Now, imagine walking home and seeing a stranger who is eyeing you suspiciously from his seat on a park bench. You aren’t doing anything wrong. You’re just walking and reflecting on your day, as people do. But this guy, he stands, gets in your way and says, “You worry me. Prove to me you’re not a threat.”
Of course you know what he’s thinking. Some people who look vaguely similar to you (stress on vaguely) did some truly monstrous things. He wants you to help alleviate his very real anxiety.
But what kind of explanation, if any, do you owe this stranger, especially after he assumed the worst without ever hearing a word come from your mouth?
Who is he to bar your way because of his anxiety?
Now imagine how the questions get amplified if that guy on the park bench is a law-enforcement official. Better yet, imagine if, instead of a regular beat cop, he happens to be the top immigration and deportation officer in the state.
Is this starting to sound familiar?
In October 2011, the most senior Immigration and Customs Enforcement (ICE) officer in Montana, Bruce Norum, did something incredibly stupid or brash or both: he sent an Islamophobic essay from his government email account to a Helena attorney who not only represents immigrants in deportation proceedings but whose own Muslim parents immigrated to the U.S. from Pakistan before he was born.
So Shahid Haque-Hausrath, the email’s recipient, obtained an attorney, Brian Wilson, and filed a formal complaint with the Department of Homeland Security that questioned the officer’s integrity.
“Mr. Norum’s message is so prejudicial that it calls into question his ability to perform his duties without bias and it raises a serious question as to whether Mr. Norum is engaging in intimidation, or otherwise abusing his authority,” the complaint read in part.
Norum’s supervisor, Steven Branch of the Salt Lake City regional office, appeared to be taking the matter seriously when he contacted Haque-Hausrath and Wilson to inform them that Norum had been suspended from his supervisory position and that an internal investigation was underway.
But in April, Haque-Hausrath came upon a document, dated February 2012, in which Norum signed his name along with the title of Supervisory Detention and Deportation Officer (SDDO)—the very title he supposedly no longer held.
Then in June, Branch told Haque-Hausrath and Wilson that Norum was being reinstated. But he wouldn’t tell them what the investigative panel found or what punishment, if any, Norum had faced.
When members of the news media started asking questions, they were referred to ICE spokesman Carl Rusnok, who issued a statement saying ICE wouldn’t comment on internal investigations but assuring interested parties that “every ICE employee is held to the highest standard of professional and ethical conduct. Accusations of misconduct … will be investigated thoroughly and, when substantiated, immediate appropriate action will be taken.”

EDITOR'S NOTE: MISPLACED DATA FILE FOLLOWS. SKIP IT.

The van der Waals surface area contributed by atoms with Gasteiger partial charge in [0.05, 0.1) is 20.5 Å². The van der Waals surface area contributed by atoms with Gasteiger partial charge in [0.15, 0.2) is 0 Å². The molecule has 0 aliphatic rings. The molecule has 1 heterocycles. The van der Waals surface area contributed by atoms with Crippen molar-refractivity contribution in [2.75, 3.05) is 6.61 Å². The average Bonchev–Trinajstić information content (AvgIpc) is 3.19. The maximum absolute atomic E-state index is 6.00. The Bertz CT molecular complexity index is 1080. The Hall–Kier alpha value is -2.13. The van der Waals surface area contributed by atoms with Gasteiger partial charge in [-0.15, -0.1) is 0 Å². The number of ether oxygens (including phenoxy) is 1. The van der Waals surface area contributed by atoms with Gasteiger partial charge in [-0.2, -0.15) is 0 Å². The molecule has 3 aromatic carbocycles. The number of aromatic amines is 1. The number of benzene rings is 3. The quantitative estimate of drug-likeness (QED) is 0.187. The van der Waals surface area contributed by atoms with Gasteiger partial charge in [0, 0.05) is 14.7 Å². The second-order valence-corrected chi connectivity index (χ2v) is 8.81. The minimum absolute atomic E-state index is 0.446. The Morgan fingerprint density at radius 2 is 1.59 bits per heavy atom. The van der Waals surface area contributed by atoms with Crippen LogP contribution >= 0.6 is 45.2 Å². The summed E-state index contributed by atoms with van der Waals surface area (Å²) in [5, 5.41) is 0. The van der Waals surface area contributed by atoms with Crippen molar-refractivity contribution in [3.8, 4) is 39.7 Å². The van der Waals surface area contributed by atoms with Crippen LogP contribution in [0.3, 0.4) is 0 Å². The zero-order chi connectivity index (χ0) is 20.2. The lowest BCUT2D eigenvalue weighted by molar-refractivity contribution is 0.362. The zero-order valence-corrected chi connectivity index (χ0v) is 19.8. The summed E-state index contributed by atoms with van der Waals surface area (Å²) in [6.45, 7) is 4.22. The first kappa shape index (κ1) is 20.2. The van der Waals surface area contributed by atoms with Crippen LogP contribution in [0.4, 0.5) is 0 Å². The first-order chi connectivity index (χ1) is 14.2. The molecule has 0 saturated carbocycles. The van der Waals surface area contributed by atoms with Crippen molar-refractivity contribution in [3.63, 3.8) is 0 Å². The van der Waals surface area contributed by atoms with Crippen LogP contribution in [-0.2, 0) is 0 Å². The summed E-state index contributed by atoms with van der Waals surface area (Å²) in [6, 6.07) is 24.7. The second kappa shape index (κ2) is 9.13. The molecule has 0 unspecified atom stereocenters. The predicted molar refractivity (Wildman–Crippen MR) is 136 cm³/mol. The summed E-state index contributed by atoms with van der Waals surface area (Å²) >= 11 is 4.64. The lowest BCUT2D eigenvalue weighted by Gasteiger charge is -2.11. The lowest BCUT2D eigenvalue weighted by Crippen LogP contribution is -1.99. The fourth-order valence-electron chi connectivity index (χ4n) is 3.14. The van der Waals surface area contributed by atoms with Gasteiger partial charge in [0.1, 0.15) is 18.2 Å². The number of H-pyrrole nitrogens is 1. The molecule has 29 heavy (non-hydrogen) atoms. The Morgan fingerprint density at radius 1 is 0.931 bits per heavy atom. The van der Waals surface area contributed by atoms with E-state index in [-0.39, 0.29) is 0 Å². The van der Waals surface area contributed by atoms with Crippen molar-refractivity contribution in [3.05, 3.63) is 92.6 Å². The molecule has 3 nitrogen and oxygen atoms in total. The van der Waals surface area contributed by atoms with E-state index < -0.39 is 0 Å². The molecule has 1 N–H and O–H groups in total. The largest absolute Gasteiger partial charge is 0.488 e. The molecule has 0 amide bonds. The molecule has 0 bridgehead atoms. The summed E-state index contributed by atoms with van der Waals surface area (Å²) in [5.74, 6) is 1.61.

It was the PR equivalent of “trust us or sue us.”
The essay Norum attached to the email has been widely distributed since the terrorist attacks of September 2001. Written as an open letter to Arab Muslims in America, it basically said all such people owed the author (and presumably anyone else who agreed with the letter’s sentiment) clear declarations of either their loyalty or terroristic intentions.
“I want to know where every Arab Muslim in this country stands and I think it is my right and the right of every true citizen of this country to demand it,” it read in part. “I want you here as my brother, my neighbor, my friend, as a fellow American. But there can be no gray areas or ambivalence regarding your allegiance and it is up to YOU to show ME, where you stand.”
Often titled “You Worry Me” or “Open Letter from An American Airlines Pilot,” the essay demands external displays of private opinion and also functions as an apologia, or justification, for increased ethnic or racial profiling after a small cell of homicidal zealots attacked the U.S. in the name of Islam.
Before sending the email to one other member of the ICE staff and Haque-Hausrath, Norum added a note endorsing the views therein: “Good read.”
But Haque-Hausrath didn’t agree it was a good read.
In fact, he found the email’s content more problematic than the racist email that landed Montana U.S. District Judge Richard Cebull in the middle of a national controversy earlier this year.
(Cebull’s email suggested President Obama’s mother conceived him at a party that was so wild that it was possible she might have had sex with a dog.)
“The (Cebull) joke was racist and misogynistic and offensive, but you would have to extrapolate from that email how it would actually affect his judgment,” Haque-Hausrath said in a recent interview.
“In Norum’s e-mail he includes his own commentary … and the email itself is very specific as far as its treatment of Arabs and Muslim Americans,” he added.